one of the afternoon helicopter trips returning
  a gentle ride back from Cyclone Creek,

a strange approach to our houseboats (two tied end to end)

  we pass them by and head towards the Horizontal Falls.

This is the "big gap".

Around 25m.

  we aren't alone,

so we wait a while

  then sail through the gap

to be carefully positioned for maximum photo opportunity

  we play zooming through the gap a couple of times
  then advance to the "little gap"
  to play with the other boat again,

its being kept stationery on the waterfall

  the fall is because the water can't flow through the gaps fast enough to keep up with the tide as it falls (or rises).
  a pass across the high side of the gap.
  about 1.5m fall
  faster than I can swim
  after a couple of times through the gap we get the hang of taking photos and uttering "aahh" simultaneously,

in this case looking through the big gap at the little gap,

about to climb up the fall.


  noting, the fall at the little gap as we balance on the edge
  Dinner (what else but barramundi) timed so the sunset is about right.
  following morning we get another look.

The tide is in a different state, the falls are higher.

  we inspect the little gap,

but at more than a couple of meters fall its considered unsafe for the boat.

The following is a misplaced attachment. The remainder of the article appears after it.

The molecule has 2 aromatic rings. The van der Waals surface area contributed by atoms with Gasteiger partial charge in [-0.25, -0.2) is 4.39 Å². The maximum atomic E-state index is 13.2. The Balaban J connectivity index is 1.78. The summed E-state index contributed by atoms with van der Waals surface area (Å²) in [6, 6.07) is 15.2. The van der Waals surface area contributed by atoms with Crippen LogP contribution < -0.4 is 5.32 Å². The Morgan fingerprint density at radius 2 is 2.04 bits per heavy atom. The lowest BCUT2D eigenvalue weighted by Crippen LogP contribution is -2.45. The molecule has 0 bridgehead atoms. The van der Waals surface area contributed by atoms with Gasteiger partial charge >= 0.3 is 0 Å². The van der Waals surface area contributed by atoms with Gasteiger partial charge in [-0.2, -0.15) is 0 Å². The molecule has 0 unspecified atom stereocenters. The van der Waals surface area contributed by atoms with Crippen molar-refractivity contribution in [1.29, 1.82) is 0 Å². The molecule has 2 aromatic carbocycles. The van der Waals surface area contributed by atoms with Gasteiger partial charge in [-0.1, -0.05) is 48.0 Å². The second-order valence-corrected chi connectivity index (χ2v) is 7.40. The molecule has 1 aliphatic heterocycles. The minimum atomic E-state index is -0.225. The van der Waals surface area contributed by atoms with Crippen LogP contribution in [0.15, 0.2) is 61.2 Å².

slowly illuminated more as the sun rises
  and a last close up,

definitely a bigger fall than last night!

and just to remind us that the water is moving quite rapidly

Full Size Video

  at the houseboat we watch the seaplanes arrive, bringing this morning's day trippers.

this is a well choreographed professional operation. A subtle balance between moving people through at a leisurely pace while maintaining a timetable.

  so all too soon we take off for a couple of circuits of the falls then back to Derby.

sometimes the circuits are done on arrival, sometimes on departure.

behind the scenes someone has done some planning so everyone gets a good look.

  the big gap is nearest
  the little gap as we perform a right turn
  with a different camera, from a different angle, from the other side of the plane
  and the little gap again with the first camera
  perhaps the Kimbolton range
  looking north west
  methinks the pilots have fun,

there are three planes required to transport us all to Derby,

one of them is below us,

our plane is a Cessna 204 Caravan.

  we think this may be one of Slarty Bartfast's better efforts,

lots of twiddly bits.

  there are similar, but much smaller falls (wider gaps), to the horizontal falls
  just checking that the pilot knows we are about to land at Derby.
  during the flight I noticed the "right fuel low" light flashing a bit then become permanently on,

as we landed the "left fuel low" light was flashing intermittently,

then came on continuously as we taxiid.

Given how smoothly the rest of the excursion went I assume its deliberate.

Kimberley - Windjana Gorge and Tunnel Creek June 18 - 20 2018